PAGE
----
Researchers say hospital re-admissions tend to worsen existing disabilities in people during their last year of life. The investigators are advising a more “palliative care approach” as a way to avoid exacerbating such problems.

The 15-year study in West Haven, CT, evaluated the role of intervening hospital admissions on trajectories of disability in the last year of life. Study results were published in a recent issue of the British Medical Journal.

From 1983 to 2013, researchers followed the cases of 552 now-deceased people who were older than 70 who were initially non-disabled in four essential activities of daily living. Over the course of the study, 71% had at least one hospital admission and 25% had multiple hospital admissions.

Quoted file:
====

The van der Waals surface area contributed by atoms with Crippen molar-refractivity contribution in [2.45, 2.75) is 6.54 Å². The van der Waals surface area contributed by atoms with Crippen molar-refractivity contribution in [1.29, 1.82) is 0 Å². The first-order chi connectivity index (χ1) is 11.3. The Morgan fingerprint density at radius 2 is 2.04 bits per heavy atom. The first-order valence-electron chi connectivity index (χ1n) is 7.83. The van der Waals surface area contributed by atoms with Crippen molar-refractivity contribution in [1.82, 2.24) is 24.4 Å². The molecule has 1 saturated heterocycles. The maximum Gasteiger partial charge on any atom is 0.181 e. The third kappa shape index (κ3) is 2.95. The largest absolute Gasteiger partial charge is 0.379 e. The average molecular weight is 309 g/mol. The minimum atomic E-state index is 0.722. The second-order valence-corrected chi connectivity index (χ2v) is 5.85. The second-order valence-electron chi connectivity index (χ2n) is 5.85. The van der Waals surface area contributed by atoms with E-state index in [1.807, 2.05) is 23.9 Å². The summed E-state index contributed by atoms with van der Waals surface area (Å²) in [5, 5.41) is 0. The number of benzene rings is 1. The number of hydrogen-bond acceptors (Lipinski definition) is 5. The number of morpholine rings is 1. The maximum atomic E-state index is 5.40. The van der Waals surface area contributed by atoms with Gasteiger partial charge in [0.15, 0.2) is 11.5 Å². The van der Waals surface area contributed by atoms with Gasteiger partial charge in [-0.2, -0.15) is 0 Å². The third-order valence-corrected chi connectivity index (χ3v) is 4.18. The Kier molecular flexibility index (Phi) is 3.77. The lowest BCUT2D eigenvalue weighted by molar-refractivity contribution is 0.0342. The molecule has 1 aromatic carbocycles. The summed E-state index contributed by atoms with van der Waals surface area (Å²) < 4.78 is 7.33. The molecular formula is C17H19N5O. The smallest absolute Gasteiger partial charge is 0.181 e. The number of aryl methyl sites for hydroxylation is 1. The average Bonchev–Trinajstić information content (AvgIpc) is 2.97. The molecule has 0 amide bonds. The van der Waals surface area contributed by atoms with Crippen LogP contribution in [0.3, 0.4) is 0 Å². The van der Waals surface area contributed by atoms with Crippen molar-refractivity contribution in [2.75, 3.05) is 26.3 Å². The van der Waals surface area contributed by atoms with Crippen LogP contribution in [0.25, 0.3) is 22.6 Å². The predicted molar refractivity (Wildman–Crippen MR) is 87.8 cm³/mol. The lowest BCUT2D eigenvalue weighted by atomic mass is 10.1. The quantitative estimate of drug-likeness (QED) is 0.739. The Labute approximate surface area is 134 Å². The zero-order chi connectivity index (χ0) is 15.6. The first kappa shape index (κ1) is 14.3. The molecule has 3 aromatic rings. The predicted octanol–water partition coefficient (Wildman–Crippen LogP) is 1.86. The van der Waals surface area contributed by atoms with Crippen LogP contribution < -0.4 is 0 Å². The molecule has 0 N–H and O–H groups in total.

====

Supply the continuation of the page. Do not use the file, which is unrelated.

The study found that among the more than 500 decedents in their last year of life, 28% had persistently severe disability, considered the most disabled. Another 31% had a progressively severe disability. Only 17% of the study cohorts died with no disability.

“Acute hospital admissions play an important role in the disabling process,” study authors noted, adding that knowledge about the course of disability before these intervening events may facilitate clinical decision making at the end of life. “For older patients admitted to [a] hospital with progressive or persistent levels of severe disability … clinicians might consider a palliative care approach to facilitate discussions about advance care planning and to better deal with personal care needs.”